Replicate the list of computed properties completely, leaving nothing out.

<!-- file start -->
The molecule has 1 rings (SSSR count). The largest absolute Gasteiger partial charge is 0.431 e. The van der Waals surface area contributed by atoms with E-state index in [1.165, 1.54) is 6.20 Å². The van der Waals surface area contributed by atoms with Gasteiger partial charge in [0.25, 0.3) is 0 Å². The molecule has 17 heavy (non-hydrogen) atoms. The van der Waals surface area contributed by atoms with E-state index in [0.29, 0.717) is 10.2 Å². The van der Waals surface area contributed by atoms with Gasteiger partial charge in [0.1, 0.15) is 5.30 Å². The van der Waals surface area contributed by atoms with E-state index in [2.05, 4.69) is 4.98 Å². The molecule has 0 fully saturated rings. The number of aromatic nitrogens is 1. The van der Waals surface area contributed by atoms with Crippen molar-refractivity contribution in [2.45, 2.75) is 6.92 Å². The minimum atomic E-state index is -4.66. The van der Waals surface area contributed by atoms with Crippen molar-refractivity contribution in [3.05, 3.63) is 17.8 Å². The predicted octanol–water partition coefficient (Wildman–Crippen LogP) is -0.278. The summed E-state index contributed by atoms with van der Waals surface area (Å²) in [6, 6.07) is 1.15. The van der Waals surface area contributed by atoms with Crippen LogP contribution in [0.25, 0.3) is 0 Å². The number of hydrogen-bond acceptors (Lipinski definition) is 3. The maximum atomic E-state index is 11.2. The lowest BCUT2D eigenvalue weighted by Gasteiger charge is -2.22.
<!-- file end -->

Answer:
The molecule has 1 rings (SSSR count). The largest absolute Gasteiger partial charge is 0.431 e. The van der Waals surface area contributed by atoms with E-state index in [1.165, 1.54) is 6.20 Å². The van der Waals surface area contributed by atoms with Gasteiger partial charge in [0.25, 0.3) is 0 Å². The molecule has 17 heavy (non-hydrogen) atoms. The van der Waals surface area contributed by atoms with E-state index in [0.29, 0.717) is 10.2 Å². The van der Waals surface area contributed by atoms with Gasteiger partial charge in [0.1, 0.15) is 5.30 Å². The van der Waals surface area contributed by atoms with E-state index in [2.05, 4.69) is 4.98 Å². The molecule has 0 fully saturated rings. The number of aromatic nitrogens is 1. The van der Waals surface area contributed by atoms with Crippen molar-refractivity contribution in [2.45, 2.75) is 6.92 Å². The minimum atomic E-state index is -4.66. The van der Waals surface area contributed by atoms with Crippen molar-refractivity contribution in [3.05, 3.63) is 17.8 Å². The predicted octanol–water partition coefficient (Wildman–Crippen LogP) is -0.278. The summed E-state index contributed by atoms with van der Waals surface area (Å²) in [6, 6.07) is 1.15. The van der Waals surface area contributed by atoms with Crippen LogP contribution in [0.25, 0.3) is 0 Å². The number of hydrogen-bond acceptors (Lipinski definition) is 3. The maximum atomic E-state index is 11.2. The lowest BCUT2D eigenvalue weighted by Gasteiger charge is -2.22.